Meningitis and Medical Malpractice

Meningitis is inflammation of the meninges, the membranes that cover the brain and spinal cord. It is commonly caused by infection, but other causes include chemical irritants, drug allergies, fungi, and tumors. Based on the clinical evolution of the illness and the type of inflammatory exudate present in the cerebral spinal fluid (CSF), infectious meningitis is categorized into acute pyogenic (usually bacterial), aseptic (usually viral), and chronic (usually tuberculosis, spirochetal, cryptococcal). Early diagnosis is essential Continue Reading

Lumbar Puncture & Medical Malpractice

Lumbar puncture is a procedure performed in the lower back area, where a needle is inserted between two vertebrae to remove a sample of cerebrospinal fluid (CSF). The patient flexes his/her back to widen the spaces between the vertebrae so it is easier for the physician to access the region. The back is washed with antiseptic soap or iodine and covered with a sterile sheet. A local anesthetic is used to numb the area and Continue Reading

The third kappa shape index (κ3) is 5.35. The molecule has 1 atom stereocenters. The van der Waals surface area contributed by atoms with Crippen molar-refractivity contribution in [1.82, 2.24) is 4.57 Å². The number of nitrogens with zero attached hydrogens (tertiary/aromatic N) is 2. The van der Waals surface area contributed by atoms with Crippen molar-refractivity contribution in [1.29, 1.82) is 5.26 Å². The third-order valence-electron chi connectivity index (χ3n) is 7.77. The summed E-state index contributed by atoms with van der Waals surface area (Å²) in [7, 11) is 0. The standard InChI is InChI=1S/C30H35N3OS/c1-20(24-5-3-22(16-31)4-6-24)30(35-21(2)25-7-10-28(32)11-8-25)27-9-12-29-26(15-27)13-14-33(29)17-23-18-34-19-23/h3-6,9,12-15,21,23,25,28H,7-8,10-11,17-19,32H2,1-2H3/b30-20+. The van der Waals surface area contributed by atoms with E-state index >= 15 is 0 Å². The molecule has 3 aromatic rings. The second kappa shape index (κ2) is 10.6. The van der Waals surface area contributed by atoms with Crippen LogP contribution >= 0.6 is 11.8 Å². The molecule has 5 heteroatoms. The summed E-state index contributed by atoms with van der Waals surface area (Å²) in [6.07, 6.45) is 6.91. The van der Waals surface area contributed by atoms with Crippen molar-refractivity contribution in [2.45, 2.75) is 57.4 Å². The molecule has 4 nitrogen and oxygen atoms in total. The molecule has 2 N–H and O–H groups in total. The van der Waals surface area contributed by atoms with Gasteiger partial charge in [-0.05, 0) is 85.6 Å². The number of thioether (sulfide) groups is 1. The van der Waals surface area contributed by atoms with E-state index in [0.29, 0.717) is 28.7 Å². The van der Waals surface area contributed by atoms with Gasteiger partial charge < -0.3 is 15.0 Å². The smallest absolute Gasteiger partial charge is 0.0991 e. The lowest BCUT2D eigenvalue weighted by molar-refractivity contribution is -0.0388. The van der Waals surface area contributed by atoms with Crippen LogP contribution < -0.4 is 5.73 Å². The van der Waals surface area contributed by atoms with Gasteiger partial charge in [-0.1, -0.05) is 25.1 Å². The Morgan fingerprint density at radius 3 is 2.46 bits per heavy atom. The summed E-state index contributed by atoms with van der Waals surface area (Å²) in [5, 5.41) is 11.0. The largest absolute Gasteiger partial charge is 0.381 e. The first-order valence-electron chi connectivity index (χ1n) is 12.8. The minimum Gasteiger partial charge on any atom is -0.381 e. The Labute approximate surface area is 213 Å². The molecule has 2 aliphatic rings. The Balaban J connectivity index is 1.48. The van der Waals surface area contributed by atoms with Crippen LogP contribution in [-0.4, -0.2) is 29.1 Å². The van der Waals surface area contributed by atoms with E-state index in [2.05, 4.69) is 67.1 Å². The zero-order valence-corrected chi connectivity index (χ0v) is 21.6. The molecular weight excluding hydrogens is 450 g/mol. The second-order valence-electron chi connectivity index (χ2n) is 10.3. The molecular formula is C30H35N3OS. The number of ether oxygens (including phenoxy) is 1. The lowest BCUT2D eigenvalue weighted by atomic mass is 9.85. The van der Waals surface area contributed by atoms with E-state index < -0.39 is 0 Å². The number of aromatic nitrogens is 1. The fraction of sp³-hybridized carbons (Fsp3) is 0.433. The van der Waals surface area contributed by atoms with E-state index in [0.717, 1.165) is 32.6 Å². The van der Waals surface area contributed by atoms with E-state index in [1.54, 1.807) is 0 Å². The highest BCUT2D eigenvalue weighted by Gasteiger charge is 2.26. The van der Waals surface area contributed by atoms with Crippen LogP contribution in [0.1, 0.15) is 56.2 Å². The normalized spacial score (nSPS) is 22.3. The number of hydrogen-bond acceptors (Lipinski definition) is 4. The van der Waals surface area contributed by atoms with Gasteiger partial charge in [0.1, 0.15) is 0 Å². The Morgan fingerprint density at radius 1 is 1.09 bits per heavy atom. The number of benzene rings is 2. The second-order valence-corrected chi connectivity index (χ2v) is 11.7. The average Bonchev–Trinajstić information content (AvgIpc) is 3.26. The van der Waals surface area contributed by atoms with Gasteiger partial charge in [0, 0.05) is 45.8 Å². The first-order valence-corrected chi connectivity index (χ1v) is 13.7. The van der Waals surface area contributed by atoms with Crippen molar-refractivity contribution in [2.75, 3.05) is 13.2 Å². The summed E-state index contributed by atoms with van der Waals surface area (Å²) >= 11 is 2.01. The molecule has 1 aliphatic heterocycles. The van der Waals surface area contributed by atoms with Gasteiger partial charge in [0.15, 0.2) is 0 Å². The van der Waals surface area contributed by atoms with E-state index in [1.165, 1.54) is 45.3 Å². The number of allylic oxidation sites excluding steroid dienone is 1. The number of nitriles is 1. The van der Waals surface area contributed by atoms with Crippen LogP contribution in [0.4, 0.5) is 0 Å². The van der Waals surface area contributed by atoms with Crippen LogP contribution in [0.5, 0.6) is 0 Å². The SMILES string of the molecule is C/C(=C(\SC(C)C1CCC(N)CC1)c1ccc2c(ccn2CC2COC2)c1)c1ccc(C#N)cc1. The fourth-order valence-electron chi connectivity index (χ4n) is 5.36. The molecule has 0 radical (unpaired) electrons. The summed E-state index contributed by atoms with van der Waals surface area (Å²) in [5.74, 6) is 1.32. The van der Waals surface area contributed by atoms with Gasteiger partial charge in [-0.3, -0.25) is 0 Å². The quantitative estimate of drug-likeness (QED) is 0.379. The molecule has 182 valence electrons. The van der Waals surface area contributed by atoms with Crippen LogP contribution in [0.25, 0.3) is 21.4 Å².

Normal Pressure Hydrocephalus and Medical Malpractice

Cerebrospinal fluid (CSF) is a clear fluid that surrounds the brain and spinal cord. This fluid is continually produced and stored in ventricles, which are cavities of the brain. CSF cushions the brain supplies the brain with nutrients and removes wastes.  Excess fluid drained from the brain is absorbed by other tissues. Hydrocephalus is a condition in which there is an abundance of CSF in the ventricles due to interference in proper drainage and absorption. To Continue Reading